170 gr nosler partions and the 30/30 is a sweet brush rifle for elk.
Yeppers. I'll agree with you.
Me too,,,,starting out at 2200 fps, it has roughly 2000 fps and 1500 ft/lbs left @100yds. More than adequate in my opinion. On broadside shots, one might push the range a bit farther, but I certainly wouldn't hesitate using it for short range, 100yds or less.
My first elk hunt. I had a fancy Mark V Weatherby and my grandfather had a 30-30 that he traded a half a bottle of whiskey for. He was old and crusty and thought spending that much money on a Weatherby was stupid. Right on time an Elk stepped out 30-30 went bang and just under 200 yards a lung shot that went straight through killed that elk. Grampa then started to say now what more can your rifle do that mine can't. Ever since then my attitude has been a little warped.
I still have one of his boxes of 30-30 160 grain lead I believe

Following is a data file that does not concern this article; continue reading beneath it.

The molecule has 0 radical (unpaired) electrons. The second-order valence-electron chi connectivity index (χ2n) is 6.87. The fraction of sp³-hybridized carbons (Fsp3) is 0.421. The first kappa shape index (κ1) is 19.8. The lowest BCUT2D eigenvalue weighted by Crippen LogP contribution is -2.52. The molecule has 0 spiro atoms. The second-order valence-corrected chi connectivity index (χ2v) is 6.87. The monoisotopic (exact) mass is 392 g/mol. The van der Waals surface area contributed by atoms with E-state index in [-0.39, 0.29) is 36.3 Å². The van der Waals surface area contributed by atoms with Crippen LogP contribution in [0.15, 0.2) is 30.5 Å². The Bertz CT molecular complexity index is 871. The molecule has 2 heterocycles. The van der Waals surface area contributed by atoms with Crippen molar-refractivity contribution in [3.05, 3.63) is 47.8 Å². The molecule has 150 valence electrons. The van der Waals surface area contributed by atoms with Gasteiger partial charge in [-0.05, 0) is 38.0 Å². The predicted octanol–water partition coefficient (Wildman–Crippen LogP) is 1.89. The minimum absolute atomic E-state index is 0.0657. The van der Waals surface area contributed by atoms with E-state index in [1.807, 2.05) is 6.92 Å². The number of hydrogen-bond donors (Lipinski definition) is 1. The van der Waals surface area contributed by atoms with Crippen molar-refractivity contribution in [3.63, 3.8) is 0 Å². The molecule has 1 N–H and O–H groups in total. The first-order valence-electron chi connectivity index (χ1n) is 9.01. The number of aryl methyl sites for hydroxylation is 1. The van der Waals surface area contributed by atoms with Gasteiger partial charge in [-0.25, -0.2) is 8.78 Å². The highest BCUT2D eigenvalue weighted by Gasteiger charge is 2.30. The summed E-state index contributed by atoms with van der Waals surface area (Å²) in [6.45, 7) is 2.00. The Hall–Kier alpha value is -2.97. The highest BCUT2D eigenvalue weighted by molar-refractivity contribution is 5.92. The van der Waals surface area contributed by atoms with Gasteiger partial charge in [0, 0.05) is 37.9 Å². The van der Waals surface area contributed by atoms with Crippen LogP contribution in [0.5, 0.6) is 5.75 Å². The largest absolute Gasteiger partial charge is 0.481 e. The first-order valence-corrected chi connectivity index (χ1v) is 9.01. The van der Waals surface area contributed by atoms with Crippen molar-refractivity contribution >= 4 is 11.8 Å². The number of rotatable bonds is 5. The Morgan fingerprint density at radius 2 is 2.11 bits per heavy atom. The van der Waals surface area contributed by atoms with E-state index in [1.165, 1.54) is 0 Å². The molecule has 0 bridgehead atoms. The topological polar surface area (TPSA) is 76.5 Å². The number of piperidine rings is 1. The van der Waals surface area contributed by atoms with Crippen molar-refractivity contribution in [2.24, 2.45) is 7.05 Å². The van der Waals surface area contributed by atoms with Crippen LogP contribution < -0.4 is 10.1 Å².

I didnt have any ammo for my .308 and decided to run to the hills the very last day of the season. but I had ammo for my Savage 30-30, old rugged looking rifle some one had painted in camo, no scope--had iron site and shot a cow at about 75-100 yards w/ one shot.
The blues are right in my back yard so I made it to work before noon, luckily I had a partner w/ me to help, I gutted it, dragged it to rig, brought it to partners house, skinned it, chopped her up, hung it, went home, took shower, and then was to work by 11am.
Here is the scenario... you sit in your 2 piece climbing stand and your foot inadvertently bumps the lower section while there is no weight on it - and it slides down the tree, out of reach!
OK, you are safe - you have a string tied from the upper section that you are sitting on and the foot portion that slid 4-5 feet down the tree. All you have to do it pull the other section up, reposition it and you are back in business, correct?
Have you ever tested this theory?
I have -...